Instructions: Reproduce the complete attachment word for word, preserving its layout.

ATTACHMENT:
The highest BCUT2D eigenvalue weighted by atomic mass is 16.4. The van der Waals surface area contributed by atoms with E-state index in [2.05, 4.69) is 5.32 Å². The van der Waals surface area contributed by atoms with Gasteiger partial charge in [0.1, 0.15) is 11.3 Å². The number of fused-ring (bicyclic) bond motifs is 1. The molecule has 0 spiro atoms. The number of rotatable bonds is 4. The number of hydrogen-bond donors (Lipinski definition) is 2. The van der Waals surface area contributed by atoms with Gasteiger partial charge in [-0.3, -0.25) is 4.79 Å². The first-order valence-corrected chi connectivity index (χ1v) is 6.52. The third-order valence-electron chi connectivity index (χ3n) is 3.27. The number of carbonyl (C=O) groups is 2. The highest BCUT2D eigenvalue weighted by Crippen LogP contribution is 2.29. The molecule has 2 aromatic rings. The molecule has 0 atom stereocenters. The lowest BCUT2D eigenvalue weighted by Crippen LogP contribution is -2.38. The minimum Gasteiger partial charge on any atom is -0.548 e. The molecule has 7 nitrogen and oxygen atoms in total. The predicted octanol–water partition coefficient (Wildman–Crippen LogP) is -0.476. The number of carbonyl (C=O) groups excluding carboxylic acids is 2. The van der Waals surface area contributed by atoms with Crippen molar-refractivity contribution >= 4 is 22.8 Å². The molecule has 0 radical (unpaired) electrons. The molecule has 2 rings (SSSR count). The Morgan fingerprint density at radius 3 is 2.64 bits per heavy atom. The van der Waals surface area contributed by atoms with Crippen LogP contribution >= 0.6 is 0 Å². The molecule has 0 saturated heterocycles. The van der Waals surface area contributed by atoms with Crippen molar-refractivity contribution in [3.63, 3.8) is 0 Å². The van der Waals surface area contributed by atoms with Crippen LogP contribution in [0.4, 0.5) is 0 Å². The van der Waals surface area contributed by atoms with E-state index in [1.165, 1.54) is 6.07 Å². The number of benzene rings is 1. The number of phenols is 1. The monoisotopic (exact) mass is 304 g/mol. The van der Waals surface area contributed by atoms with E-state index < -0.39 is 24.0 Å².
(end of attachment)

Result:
The highest BCUT2D eigenvalue weighted by atomic mass is 16.4. The van der Waals surface area contributed by atoms with E-state index in [2.05, 4.69) is 5.32 Å². The van der Waals surface area contributed by atoms with Gasteiger partial charge in [0.1, 0.15) is 11.3 Å². The number of fused-ring (bicyclic) bond motifs is 1. The molecule has 0 spiro atoms. The number of rotatable bonds is 4. The number of hydrogen-bond donors (Lipinski definition) is 2. The van der Waals surface area contributed by atoms with Gasteiger partial charge in [-0.3, -0.25) is 4.79 Å². The first-order valence-corrected chi connectivity index (χ1v) is 6.52. The third-order valence-electron chi connectivity index (χ3n) is 3.27. The number of carbonyl (C=O) groups is 2. The highest BCUT2D eigenvalue weighted by Crippen LogP contribution is 2.29. The molecule has 2 aromatic rings. The molecule has 0 atom stereocenters. The lowest BCUT2D eigenvalue weighted by Crippen LogP contribution is -2.38. The minimum Gasteiger partial charge on any atom is -0.548 e. The molecule has 7 nitrogen and oxygen atoms in total. The predicted octanol–water partition coefficient (Wildman–Crippen LogP) is -0.476. The number of carbonyl (C=O) groups excluding carboxylic acids is 2. The van der Waals surface area contributed by atoms with Crippen molar-refractivity contribution >= 4 is 22.8 Å². The molecule has 0 radical (unpaired) electrons. The molecule has 2 rings (SSSR count). The Morgan fingerprint density at radius 3 is 2.64 bits per heavy atom. The van der Waals surface area contributed by atoms with Crippen LogP contribution >= 0.6 is 0 Å². The molecule has 0 saturated heterocycles. The van der Waals surface area contributed by atoms with Crippen molar-refractivity contribution in [3.63, 3.8) is 0 Å². The van der Waals surface area contributed by atoms with Crippen LogP contribution in [0.4, 0.5) is 0 Å². The van der Waals surface area contributed by atoms with E-state index in [1.165, 1.54) is 6.07 Å². The number of benzene rings is 1. The number of phenols is 1. The monoisotopic (exact) mass is 304 g/mol. The van der Waals surface area contributed by atoms with E-state index < -0.39 is 24.0 Å².